35. 35. Encyclopedia Economics (2658 Terms) Powered by www.drawpack.com; All rights reserved. B Economics Bribe A payment made to person, often a government official such as a customs officer, to induce favorable treatment. B Economics Brokers fee The fee for a transaction charged by an intermediary in a market, such as a bank in a foreign-exchange transaction. Brown field FDI that involves the purchase of an existing plant or firm, rather then construction of a new plant. Contrasts with green field B Economics investment investment. Brussels Tariff An international system of classification for goods that was once widely used for specifying tariffs. It was changed, in name B Economics Nomenclature only, to the CCCN in 1976 and later superseded by the Harmonized System of Tariff Nomenclature B Economics BTN Brussels Tariff Nomenclature A rise in the price of an asset based not on the current or prospective income that it provides but solely on expectations by B Economics Bubble market participants that the price will rise in the future. When those expectations cease, the bubble bursts and the price falls rapidly. Term for an economy in which the presence of one or more bubbles in its asset markets is a dominant feature of its B Economics Bubble economy performance. Japan was said to be a bubble economy in the late 1980s. Page 35 of 379
  36. 36. Encyclopedia Economics (2658 Terms) Powered by www.drawpack.com; All rights reserved. For an individual or household, the condition that income equals expenditure (in a static model), or that income minus B Economics Budget constraint expenditure equals the value of increased asset holdings (in a dynamic model). When the government is running a budget deficit, it means that in a given year, total government expenditure exceeds total tax B Economics Budget deficit revenue. As a result, the government has to borrow through the issue of debt such as Treasury Bills and long-term government. B Economics Budget deficit The negative of the budget surplus; thus the excess of expenditure over income. Refers in general to an excess of income over expenditure, but usually refers specifically to the government budget, where it is B Economics Budget surplus the excess of tax revenue over expenditure (including transfer and interest payments). A large quantity of a commodity held in storage to be used to stabilize the commoditys price. This is done by buying when the B Economics Buffer stock price is low and adding to the buffer stock, selling out of the buffer stock when the price is high, hoping to reduce the size of price fluctuations. See international commodity agreement. One way to smooth out the fluctuations in prices is for the government to operate price support schemes through the use of B Economics Buffer stock schemes buffer stocks. Buffer stock schemes seek to stabilize the market price of agricultural products by buying up supplies of the product when harvests are plentiful and selling stocks of the product onto the market when supplies are low. B Economics Building block See stumbling block. Page 36 of 379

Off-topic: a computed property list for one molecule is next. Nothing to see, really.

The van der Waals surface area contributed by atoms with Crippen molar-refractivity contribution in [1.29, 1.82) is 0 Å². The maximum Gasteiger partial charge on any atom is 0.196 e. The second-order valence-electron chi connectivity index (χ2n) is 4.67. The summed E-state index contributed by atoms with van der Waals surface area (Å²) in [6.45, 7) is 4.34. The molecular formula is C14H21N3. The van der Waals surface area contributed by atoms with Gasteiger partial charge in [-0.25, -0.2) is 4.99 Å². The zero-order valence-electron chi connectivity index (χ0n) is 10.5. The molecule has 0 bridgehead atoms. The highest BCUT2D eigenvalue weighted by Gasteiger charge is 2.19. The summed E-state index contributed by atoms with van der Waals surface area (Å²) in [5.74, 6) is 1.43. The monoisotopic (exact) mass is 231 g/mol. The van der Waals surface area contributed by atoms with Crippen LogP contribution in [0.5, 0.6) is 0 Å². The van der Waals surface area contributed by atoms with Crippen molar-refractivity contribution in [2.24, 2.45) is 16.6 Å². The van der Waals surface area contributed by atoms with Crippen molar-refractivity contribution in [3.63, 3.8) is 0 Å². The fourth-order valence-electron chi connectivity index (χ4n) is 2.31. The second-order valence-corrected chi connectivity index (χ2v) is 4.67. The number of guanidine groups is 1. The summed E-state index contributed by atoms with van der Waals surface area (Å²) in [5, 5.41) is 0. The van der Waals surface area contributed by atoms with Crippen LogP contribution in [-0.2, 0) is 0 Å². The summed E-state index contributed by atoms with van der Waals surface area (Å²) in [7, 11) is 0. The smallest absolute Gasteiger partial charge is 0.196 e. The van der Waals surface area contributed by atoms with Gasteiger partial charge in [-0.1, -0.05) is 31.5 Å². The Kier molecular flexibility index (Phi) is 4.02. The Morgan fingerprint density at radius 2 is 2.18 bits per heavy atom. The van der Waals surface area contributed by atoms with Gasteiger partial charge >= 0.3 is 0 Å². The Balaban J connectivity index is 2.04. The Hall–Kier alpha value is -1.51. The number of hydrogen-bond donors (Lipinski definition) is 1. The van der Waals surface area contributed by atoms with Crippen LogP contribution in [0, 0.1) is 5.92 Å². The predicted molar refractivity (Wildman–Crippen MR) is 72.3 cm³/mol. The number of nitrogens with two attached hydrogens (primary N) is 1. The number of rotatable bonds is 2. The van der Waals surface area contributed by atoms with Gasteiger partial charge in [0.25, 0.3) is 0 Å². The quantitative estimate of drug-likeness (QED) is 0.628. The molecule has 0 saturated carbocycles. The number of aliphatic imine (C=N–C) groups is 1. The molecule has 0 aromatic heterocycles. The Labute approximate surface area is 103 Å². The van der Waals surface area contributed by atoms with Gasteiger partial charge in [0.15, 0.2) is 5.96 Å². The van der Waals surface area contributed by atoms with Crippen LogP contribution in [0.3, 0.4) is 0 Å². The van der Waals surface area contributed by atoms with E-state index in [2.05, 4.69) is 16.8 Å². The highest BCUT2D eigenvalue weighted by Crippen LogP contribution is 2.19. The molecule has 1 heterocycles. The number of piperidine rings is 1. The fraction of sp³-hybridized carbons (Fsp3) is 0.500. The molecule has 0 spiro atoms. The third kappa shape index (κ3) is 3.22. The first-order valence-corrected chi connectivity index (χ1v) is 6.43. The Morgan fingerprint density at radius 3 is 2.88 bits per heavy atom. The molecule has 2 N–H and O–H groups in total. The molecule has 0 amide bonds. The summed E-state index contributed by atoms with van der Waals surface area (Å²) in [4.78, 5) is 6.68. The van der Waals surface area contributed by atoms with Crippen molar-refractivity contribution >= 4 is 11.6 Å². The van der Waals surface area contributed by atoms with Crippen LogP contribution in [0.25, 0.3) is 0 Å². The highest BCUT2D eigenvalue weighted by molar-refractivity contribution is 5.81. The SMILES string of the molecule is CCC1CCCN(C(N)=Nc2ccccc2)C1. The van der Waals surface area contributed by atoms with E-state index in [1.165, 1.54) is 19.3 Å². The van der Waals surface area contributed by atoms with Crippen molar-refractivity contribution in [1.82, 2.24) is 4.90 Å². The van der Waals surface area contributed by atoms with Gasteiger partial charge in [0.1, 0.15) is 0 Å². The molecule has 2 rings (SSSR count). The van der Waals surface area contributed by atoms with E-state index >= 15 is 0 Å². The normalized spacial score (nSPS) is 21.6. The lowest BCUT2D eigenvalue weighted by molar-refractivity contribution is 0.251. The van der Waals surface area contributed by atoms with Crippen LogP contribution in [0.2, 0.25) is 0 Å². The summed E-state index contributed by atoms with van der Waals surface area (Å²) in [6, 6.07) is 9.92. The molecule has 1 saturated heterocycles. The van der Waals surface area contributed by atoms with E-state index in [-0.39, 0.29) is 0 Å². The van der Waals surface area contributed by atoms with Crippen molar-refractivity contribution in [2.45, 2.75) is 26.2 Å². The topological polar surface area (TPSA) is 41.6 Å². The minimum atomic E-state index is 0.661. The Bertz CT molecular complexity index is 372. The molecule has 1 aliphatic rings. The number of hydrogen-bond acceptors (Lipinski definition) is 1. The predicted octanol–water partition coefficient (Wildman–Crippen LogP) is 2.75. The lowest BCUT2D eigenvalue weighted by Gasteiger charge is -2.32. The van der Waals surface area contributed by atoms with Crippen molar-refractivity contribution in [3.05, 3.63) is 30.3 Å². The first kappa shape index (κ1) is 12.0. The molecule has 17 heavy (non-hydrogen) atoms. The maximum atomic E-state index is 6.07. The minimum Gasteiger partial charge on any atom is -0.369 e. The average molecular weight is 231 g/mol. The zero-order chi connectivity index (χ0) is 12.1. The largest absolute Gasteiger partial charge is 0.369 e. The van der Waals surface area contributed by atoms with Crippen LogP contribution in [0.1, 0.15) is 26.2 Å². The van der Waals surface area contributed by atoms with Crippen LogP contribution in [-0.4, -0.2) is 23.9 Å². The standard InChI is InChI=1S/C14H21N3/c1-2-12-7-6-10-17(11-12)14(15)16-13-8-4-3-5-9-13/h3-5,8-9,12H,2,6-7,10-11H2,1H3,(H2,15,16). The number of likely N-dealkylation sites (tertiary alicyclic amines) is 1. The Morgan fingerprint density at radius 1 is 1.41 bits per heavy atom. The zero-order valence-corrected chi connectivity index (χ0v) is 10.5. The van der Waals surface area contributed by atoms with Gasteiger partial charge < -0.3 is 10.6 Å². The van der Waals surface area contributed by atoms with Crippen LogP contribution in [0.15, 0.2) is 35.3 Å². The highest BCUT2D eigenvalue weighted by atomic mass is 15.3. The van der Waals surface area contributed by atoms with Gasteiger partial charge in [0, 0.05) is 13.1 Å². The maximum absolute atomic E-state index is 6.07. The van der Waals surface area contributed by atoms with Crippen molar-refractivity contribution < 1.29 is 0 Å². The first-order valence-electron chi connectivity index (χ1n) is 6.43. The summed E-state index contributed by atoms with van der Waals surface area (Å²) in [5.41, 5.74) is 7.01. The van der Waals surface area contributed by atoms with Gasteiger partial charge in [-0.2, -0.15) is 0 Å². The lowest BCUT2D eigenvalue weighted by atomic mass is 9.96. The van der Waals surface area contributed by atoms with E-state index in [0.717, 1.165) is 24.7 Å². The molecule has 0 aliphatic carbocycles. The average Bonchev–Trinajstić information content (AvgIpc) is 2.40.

37. 37. Encyclopedia Economics (2658 Terms) Powered by www.drawpack.com; All rights reserved. Issues that were scheduled for continued negotiations within the WTO in the Uruguay Round agreement. In addition to B Economics Built-in Agenda reviewing the implementation of various agreements, these included negotiations for further liberalization in agriculture and services. B Economics Built-in stabilizer Automatic stabilizer. Bureau of Economic The government agency within the United States Department of Commerce that collects macroeconomic data, especially the B Economics Analysis National Income and Product Accounts, as well as data on balance of payments and international investment. The state of business confidence can be vital in determining whether to go ahead with an investment project. When confidence B Economics Business confidence is strong then planned investment will rise. The business, trade or economic cycle is when actual GDP tends to move up and down in a regular pattern causing booms B Economics Business cycle and slumps (depressions), with recession and recovery as intermediate stages. Business Cycle B Economics Dating Committee See National Bureau of Economic Research. Business ethics is concerned with the social responsibility of management towards the firm‘s major stakeholders, the  B Economics Business ethics environment and society in general. Page 37 of 379
  38. 38. Encyclopedia Economics (2658 Terms) Powered by www.drawpack.com; All rights reserved. Business process The outsourcing and/or offshoring of business processes, such as the back office functions such as accounting, human B Economics outsourcing resource management, etc. U.S. legislation requiring that government purchases give preference to domestic producers unless imports are at least a B Economics Buy American Act specified percentage cheaper. This is an example of a government procurement NTB that was partially given up under the Tokyo Round. A US law enacted in 2000 requiring that revenues from anti-dumping duties and countervailing duties be given to the US B Economics Byrd Amendment domestic producers who had filed the cases. Navigation and trade by ship along a coast, especially between ports within a country. Restricted in the U.S. by the Jones Act C Economics Cabotage to domestic shipping companies. C Economics CACM Central American Common Market. C Economics CAFTA U.S.-Central American Free Trade Agreement. Cairnes-Haberler C Economics Model A trade model in which all factors of production are assumed immobile between industries. See specific factors model. Page 38 of 379